Bargaining statements tend to begin with prefixes such as, “If only..” or “What if…?”
“If only I had done __ differently, he would still be here.”
“What if I had reached out for help sooner?”
These statements are all about trying to change the circumstances and relieve the pain of the loss, but often they only serve to turn the pain inwards in the form of self-blame. If we had somehow done things differently, or not been in a certain place at a certain time, could we have prevented this from happening? When we bargain, we are fighting against what is, and refusing to accept what has happened. Consequently this stage can also be considered the denial stage.
Depression should not be confused with sadness. Intense sadness over a loss is inevitable, however, depression is more of an empty, hopeless feeling in which the grieving person may feel like there is no point in going on and life no longer has meaning. Not all people experience depression as a part of grief work; for some it may be more of a deep sadness that they are fully able to feel and it isn’t accompanied by the hopelessness that is characteristic of depression. It is also common to cycle through the emotions of both sadness and depression.
Whilst all of the stages of grief may be felt several times or not at all, and not in any particular order, acceptance is the one stage that occurs as you are beginning to integrate the loss into daily life. Reaching the acceptance stage doesn’t mean you won’t feel sad or angry anymore, or that you are “over it.” What it does mean is that you have accepted that the loss has occurred and is your new reality. As you do this, you acquire the skills needed to move on without the person or circumstance in your life anymore. And with time, you begin to see that joy and hope are possible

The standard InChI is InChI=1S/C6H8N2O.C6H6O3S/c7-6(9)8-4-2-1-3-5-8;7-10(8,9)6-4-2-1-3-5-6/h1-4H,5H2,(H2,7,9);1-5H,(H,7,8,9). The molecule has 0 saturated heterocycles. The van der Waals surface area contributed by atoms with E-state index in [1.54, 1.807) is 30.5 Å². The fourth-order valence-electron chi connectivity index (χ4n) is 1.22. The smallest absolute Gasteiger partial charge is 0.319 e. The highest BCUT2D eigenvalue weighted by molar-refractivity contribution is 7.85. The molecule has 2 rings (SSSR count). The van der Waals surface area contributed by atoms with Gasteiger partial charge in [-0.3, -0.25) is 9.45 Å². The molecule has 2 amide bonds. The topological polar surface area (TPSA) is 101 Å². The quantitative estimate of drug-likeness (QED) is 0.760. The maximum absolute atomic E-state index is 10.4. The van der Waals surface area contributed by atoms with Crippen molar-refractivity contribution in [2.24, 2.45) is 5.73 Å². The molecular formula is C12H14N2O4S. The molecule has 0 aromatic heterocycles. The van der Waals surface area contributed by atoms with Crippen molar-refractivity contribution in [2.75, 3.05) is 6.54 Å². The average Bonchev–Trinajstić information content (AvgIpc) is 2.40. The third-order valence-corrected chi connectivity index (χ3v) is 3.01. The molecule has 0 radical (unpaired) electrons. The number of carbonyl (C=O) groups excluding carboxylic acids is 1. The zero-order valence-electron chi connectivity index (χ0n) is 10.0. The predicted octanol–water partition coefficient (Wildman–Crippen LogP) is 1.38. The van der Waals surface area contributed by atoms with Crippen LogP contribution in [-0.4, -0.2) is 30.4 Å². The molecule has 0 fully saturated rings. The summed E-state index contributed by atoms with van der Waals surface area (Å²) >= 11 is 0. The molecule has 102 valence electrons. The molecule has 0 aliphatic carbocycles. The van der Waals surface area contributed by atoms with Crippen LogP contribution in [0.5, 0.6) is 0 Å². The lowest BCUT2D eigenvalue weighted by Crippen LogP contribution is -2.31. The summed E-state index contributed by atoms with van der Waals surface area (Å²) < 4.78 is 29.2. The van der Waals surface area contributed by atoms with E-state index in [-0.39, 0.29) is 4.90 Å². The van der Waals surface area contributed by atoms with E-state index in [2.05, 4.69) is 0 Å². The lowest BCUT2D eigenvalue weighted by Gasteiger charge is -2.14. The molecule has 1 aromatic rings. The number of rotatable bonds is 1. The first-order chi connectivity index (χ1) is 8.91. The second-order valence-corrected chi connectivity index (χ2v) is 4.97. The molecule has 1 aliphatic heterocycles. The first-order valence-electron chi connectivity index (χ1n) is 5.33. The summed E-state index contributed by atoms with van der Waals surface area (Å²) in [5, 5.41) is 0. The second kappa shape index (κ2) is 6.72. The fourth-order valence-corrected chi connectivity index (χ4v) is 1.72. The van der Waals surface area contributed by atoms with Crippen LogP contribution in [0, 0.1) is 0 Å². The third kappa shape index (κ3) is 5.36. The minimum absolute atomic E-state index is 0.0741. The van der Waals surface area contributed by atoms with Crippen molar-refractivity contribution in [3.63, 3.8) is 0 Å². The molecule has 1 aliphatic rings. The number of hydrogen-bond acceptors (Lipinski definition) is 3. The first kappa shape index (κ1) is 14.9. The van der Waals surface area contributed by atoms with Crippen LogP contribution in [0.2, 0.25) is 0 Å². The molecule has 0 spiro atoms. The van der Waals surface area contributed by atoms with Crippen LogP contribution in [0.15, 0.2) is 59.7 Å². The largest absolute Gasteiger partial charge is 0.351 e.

If you are currently grieving you will know that each of these stages come and go in cycles. One minute you may feel intense anger; the next you may collapse under a wave of sadness. Grief comes and goes in waves. Sometimes the wave is 30ft high, especially in the beginning; other times it may only be 10ft high. After a while, you will experience more of the small waves than the tidal waves that knock you off your feet.
There may be times when you wonder why you are feeling your grief so deeply when it has been weeks or months since you last felt so bad. Consider whether something may have triggered these feelings. Perhaps you saw someone who reminded you of your loved one, or you drove by the hospital where they passed away. A huge trigger is anniversaries and holidays, and the best way to approach them is to be kind to yourself and prepare for the fact that you will likely feel sad. Don’t try to ignore these days; make a plan to do something with a friend or loved one, or create a new tradition that you can enjoy in a different way. Expression rather suppression is key here.
Complicated grief is the term we use when the pain of grief doesn’t subside and two or more years have passed. It is also sometimes referred to as unresolved grief, chronic grief, or exaggerated grief. Whilst we can’t put a time limit on grief, if a person remains in an acute place of grief where the loss continues to be unbearable, they may be suffering from complicated grief. Sufferers may perceive that they are stuck in the past with their loved one and cannot move on from the loss—living in the memory is the only place where they find comfort. But the comfort is short lived as the pain of the loss is continually remembered.